Boomers Watched the World Series In Early October

They say timing is everything. It doesn’t seem to matter if “they” are talking about comedy, planting crops or running for political office; timing is certainly near the top of the list. Yet, to paraphrase Einstein, timing is relative. A case in point is the timing of Major League Baseball’s World Series. Mister Boomer noticed that in the schedule for this year, if there is a Game 7 required, it will be played on October 31. Halloween!

If games had been played on Halloween in our boomer years, there would have been a lot of young boys carrying transistor radios and peering into living rooms for a glimpse of the score as they went trick or treating. Back then, the Series was played earlier in the month. Before 1961, MLB had a 154 game schedule. After 1961, 162 games were played, the same as now. Nonetheless, then as now, the season officially ended on September 30. So what changed? The playoff system in the post-season pushed it further back on the calendar.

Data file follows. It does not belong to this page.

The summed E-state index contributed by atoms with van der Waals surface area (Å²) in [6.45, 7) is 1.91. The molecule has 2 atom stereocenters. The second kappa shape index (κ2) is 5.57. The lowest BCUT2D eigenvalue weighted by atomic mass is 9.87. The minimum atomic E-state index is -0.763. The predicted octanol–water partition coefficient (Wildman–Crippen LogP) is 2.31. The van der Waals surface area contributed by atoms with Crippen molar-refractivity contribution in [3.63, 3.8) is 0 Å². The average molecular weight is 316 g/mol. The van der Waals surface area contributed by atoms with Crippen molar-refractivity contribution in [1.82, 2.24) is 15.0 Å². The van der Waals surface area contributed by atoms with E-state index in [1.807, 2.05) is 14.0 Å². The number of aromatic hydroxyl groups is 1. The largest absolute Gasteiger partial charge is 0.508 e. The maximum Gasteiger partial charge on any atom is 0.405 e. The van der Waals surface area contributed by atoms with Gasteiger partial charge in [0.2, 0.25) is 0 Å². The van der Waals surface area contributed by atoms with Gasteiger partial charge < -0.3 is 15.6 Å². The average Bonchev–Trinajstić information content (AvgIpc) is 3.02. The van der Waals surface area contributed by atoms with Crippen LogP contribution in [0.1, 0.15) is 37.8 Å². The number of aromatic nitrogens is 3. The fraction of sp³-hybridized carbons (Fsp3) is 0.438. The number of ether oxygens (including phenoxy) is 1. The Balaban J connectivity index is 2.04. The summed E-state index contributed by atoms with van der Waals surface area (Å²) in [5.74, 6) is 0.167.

In our boomer years, the team from the American League with the best record would meet their counterpart from the National League in the World Series. That system had been in play for decades. In 1961, the Leagues expanded by two teams each, but the post-season schedule remained. In 1969, each League expanded again, this time to 12 teams each. The expansion of the number of teams meant divisions were necessary, making it far more likely that the teams with the best records would not necessarily face each other in the World Series. It was decided that Division Playoffs would give the fans more chances to see their favorite teams in action, and be a more equitable method for determining the best, all the while enriching the coffers of Major League Baseball. In 1994, the Wild Card system was instituted, paving the way to where we are today.

The last members of the Boomer Generation arrived in 1964. That year, The New York Yankees faced the St. Louis Cardinals in the World Series. The Series was a battle that required a Game 7. That determining game was played in St. Louis on October 15, 1964. And so it was throughout the boomer years. By October 15, it was all over except for the bragging rights of the winning city and the sweeping up of the fallen leaves of defeat.

The St. Louis Cardinals defeated the New York Yankees in Game 7 of the 1964 World Series. Notice how the players are wearing short sleeves on October 15. Will players be able to do that on Halloween this year?